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FREEDOM 1535; APRIL 1950

 
 

 

For an ambitious young saxophonist coming along in 1950 there were many viable options spread over a variety of musical genres to pursue depending on if you wanted some measure of fame, peer respect or a lasting career.

Unfortunately those three outcomes were largely exclusive to the style you chose. The lasting career option may have been the easiest to achieve but it required being somewhat inconspicuous as a musician once you had established yourself as reliable and capable at your profession. Those were the guys who could always find studio work behind all sorts of pop and light jazz acts, even being called upon to do a rock session now and then, and perhaps a job cutting soundtracks in Hollywood all of which would supplement performing more or less anonymously in bigger nightclubs with established orchestras.

If you craved respect though the smart bet was to head into jazz if you had the chops for it as this was a field where technical virtuosity was held in the highest regard and there was no shortage of opportunity to carve out your own approach on record and especially on the bandstand where you were expected to display your wares nightly and live off the word of mouth buzz you generated.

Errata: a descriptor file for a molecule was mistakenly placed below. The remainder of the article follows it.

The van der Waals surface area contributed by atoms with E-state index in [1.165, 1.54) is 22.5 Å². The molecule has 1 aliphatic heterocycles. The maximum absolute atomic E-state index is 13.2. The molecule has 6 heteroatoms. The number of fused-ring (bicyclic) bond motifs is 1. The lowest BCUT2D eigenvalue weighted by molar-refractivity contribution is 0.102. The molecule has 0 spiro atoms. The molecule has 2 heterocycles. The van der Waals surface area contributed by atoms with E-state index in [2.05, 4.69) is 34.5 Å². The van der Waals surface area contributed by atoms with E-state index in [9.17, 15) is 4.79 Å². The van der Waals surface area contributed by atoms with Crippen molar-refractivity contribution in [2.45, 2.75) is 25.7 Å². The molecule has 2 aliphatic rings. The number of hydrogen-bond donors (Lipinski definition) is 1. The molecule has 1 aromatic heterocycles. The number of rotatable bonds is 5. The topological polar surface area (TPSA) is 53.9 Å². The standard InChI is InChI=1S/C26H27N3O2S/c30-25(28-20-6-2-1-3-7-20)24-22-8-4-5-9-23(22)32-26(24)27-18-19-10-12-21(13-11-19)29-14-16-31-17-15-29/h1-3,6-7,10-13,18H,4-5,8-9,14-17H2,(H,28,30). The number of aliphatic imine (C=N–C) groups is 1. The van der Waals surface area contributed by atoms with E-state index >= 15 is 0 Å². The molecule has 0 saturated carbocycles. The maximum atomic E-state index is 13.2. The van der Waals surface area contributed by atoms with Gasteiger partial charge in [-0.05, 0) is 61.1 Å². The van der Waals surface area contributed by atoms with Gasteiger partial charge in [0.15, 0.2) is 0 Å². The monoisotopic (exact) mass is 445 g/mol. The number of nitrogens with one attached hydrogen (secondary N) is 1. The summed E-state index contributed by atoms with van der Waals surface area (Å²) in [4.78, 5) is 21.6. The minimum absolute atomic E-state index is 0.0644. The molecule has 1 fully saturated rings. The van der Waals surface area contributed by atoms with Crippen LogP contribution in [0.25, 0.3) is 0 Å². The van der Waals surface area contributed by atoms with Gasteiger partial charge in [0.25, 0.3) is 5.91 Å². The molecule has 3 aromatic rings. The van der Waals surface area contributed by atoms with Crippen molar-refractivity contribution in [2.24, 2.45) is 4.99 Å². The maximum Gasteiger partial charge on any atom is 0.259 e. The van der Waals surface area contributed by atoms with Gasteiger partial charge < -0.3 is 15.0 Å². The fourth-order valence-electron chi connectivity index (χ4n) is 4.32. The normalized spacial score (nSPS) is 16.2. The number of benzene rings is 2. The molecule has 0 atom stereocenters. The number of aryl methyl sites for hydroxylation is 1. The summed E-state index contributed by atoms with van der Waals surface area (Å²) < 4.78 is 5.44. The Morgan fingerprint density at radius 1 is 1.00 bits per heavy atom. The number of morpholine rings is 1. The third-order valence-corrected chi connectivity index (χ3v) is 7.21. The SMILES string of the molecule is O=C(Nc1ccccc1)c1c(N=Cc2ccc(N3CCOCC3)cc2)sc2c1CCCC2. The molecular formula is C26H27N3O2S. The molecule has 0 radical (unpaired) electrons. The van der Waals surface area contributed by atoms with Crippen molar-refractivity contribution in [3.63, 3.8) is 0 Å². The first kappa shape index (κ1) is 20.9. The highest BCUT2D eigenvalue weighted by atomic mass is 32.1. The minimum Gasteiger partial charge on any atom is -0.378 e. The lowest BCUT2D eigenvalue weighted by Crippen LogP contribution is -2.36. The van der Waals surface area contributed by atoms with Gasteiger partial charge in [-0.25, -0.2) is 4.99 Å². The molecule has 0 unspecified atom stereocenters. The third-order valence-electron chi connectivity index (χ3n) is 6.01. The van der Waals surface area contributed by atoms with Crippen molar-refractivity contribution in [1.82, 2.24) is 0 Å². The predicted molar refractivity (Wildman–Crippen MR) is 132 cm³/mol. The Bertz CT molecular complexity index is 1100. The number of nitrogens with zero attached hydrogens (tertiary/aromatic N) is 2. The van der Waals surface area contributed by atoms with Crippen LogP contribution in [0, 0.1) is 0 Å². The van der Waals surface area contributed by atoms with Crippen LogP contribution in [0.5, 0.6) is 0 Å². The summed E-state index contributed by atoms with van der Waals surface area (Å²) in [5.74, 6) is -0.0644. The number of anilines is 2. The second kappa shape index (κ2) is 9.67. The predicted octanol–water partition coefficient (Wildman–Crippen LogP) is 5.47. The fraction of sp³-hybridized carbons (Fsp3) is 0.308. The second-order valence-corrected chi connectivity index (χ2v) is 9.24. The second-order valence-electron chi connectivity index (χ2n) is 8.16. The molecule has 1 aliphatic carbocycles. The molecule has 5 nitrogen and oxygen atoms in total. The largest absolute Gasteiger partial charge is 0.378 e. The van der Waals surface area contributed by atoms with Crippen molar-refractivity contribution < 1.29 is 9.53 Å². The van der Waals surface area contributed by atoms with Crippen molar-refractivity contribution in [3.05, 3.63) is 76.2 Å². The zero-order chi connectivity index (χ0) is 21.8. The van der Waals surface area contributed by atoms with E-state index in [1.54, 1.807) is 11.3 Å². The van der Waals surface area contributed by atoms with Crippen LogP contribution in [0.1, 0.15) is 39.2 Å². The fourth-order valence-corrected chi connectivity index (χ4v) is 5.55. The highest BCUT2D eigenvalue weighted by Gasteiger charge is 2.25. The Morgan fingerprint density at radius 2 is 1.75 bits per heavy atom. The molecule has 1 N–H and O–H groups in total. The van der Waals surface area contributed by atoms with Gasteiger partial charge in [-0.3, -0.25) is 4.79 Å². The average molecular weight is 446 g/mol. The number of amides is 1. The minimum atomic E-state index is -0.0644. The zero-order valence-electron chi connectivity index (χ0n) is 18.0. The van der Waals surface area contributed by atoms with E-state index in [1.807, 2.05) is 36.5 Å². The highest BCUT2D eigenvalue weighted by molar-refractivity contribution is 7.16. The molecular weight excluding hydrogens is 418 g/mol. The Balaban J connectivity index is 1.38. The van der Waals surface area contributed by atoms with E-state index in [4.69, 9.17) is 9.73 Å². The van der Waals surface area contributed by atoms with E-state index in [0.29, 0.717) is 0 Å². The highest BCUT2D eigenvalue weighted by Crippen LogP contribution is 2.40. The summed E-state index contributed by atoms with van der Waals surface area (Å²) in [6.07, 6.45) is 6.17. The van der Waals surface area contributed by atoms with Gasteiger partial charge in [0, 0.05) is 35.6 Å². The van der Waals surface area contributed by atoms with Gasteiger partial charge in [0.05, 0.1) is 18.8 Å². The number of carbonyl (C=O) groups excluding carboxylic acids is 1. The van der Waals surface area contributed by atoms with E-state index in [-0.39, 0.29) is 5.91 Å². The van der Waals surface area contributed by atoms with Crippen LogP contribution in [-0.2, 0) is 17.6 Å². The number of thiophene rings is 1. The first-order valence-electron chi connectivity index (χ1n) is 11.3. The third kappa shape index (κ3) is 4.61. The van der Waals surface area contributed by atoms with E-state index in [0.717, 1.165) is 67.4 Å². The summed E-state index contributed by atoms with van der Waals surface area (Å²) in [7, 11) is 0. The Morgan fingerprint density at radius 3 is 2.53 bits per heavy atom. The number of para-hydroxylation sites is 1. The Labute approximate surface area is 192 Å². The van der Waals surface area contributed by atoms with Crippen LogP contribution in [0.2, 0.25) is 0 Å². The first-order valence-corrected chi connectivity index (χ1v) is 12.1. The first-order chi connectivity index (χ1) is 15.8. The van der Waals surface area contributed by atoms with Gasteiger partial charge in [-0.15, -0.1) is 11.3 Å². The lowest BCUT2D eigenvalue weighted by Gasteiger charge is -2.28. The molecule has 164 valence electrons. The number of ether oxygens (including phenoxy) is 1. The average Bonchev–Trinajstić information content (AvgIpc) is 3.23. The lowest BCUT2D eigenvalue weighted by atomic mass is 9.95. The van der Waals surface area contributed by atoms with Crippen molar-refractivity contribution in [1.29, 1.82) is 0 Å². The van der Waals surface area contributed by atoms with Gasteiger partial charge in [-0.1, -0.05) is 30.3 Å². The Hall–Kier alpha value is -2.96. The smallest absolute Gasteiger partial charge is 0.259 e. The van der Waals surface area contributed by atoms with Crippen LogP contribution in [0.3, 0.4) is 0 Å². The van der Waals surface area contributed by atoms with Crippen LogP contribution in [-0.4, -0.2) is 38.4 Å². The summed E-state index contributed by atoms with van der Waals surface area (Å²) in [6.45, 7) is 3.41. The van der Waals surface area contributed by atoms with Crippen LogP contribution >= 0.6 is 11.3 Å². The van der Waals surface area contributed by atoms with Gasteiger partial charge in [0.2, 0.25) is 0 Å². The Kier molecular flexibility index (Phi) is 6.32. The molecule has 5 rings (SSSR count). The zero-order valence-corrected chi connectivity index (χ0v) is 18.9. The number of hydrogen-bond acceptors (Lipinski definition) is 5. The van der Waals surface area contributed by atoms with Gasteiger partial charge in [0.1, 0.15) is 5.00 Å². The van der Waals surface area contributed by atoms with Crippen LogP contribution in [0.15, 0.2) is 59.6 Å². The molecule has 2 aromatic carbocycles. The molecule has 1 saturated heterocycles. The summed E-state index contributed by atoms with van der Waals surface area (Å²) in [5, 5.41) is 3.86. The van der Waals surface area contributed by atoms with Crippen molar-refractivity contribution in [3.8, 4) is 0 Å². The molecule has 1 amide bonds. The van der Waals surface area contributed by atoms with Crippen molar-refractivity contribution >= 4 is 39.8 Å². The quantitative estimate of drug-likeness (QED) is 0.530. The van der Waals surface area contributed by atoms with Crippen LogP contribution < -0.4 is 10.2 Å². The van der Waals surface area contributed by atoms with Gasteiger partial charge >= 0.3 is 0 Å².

Lastly however there was the allure of the bright lights of fame which rock ‘n’ roll was seductively promising you if you threw caution to the wind and decided to cut loose and show off. The last two years had shown that no other style of music for a sax player could match the commercial promise of a hit rock instrumental and the more distinctive and flamboyant you were in this style, the more headlining opportunities would come your way.

Whichever of these options you chose however virtually assured you’d be all but cut off from ever being taken serious for the OTHER options and so the choice you made now might wind up impacting your entire career for the next half century.
 
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